The Deficit Reduction Act of 2005 (DRA) provides state Medicaid agencies with new options as of March 31, 2006, to impose increased premiums and cost sharing upon certain Medicaid recipients above 100 percent of the federal poverty level (FPL). It allows states to make the payment of premiums a condition of Medicaid eligibility and payment of cost sharing a condition of receiving services. In addition, the DRA allows states to vary the premiums and cost sharing charged based on income, eligibility category, and type of service.
States must submit a state plan amendment to the Centers for Medicare and Medicaid Services (CMS) to implement cost sharing options allowed under the DRA. CMS has not yet filed regulations on these provisions. DRA cost sharing provisions have limited applicability in Texas because of the restrictions on cost sharing imposed for most populations served by Medicaid in Texas. A premium is an enrollment fee or similar charge, such as a monthly fee. Cost sharing is any deduction, co-payment or similar charge required to use Medicaid services. The DRA restricts the total amount of premiums and cost sharing to not more than 5 percent of the family’s income (applied quarterly or monthly at the option of the state). Attachment 1 includes a table that outlines premium and cost sharing allowances and restrictions by Texas Medicaid eligibility category and income. States are required to exempt the following services from cost sharing: preventive services for children, family planning services, and emergency services. The DRA includes cost sharing provisions intended to limit utilization of certain prescription drugs and inappropriate use of emergency room services. Attachment 1 provides detailed information on cost sharing allowances and restrictions for these services by eligibility category and income. Prescription Drugs States may impose varied cost sharing amounts depending on whether the drug is a preferred drug or a non-preferred drug. In Texas, preferred drugs would be those drugs reviewed by the Pharmaceutical and Therapeutic Committee and approved by the Health and Human Services Commission (HHSC) to be on the Medicaid preferred drug list based on cost effectiveness, clinical efficacy, and safety. The DRA allows states to impose lesser cost sharing requirements for use of preferred drugs.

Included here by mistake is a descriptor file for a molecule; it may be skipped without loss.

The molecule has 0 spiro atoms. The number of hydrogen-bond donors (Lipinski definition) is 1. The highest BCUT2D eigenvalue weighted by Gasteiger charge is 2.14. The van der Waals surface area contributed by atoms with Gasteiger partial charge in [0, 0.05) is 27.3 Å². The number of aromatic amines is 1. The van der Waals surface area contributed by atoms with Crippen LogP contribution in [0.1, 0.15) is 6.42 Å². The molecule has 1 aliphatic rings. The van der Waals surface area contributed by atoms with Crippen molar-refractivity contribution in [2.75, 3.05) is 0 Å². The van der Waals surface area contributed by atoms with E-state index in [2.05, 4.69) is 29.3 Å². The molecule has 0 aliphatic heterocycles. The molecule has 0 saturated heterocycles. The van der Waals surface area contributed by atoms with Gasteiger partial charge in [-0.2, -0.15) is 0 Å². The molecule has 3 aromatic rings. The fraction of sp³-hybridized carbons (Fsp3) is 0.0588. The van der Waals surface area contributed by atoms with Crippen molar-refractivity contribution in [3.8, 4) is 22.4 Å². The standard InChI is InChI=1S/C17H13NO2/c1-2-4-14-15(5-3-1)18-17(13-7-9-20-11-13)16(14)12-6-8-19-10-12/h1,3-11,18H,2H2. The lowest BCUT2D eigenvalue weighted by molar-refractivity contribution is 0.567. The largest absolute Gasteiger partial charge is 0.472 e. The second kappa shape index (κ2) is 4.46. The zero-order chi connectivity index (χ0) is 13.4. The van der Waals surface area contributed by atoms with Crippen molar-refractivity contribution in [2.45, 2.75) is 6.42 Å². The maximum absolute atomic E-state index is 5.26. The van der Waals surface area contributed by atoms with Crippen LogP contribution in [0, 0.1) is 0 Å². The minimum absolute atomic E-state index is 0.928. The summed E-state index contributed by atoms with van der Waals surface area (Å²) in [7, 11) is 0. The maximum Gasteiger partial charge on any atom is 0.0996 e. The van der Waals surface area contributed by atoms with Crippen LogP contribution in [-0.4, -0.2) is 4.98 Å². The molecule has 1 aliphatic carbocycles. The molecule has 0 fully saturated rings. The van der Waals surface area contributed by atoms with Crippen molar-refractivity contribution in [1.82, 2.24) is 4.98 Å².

However, the DRA also stipulates that cost sharing for a non-preferred drug is limited to preferred drug cost sharing amounts if a physician determines a preferred drug would not be as effective as a non-preferred drug, would have an adverse effect on the individual, or both. Because Texas requires a prior authorization before non-preferred drugs can be dispensed, the DRA requirement effectively limits cost sharing for all drugs to the limits defined in the DRA for preferred drugs. The DRA allows states to require beneficiaries to pay cost sharing before receiving prescription drugs, and it requires states to reduce the amount of reimbursement to pharmacies by the amount of beneficiary cost sharing obligations.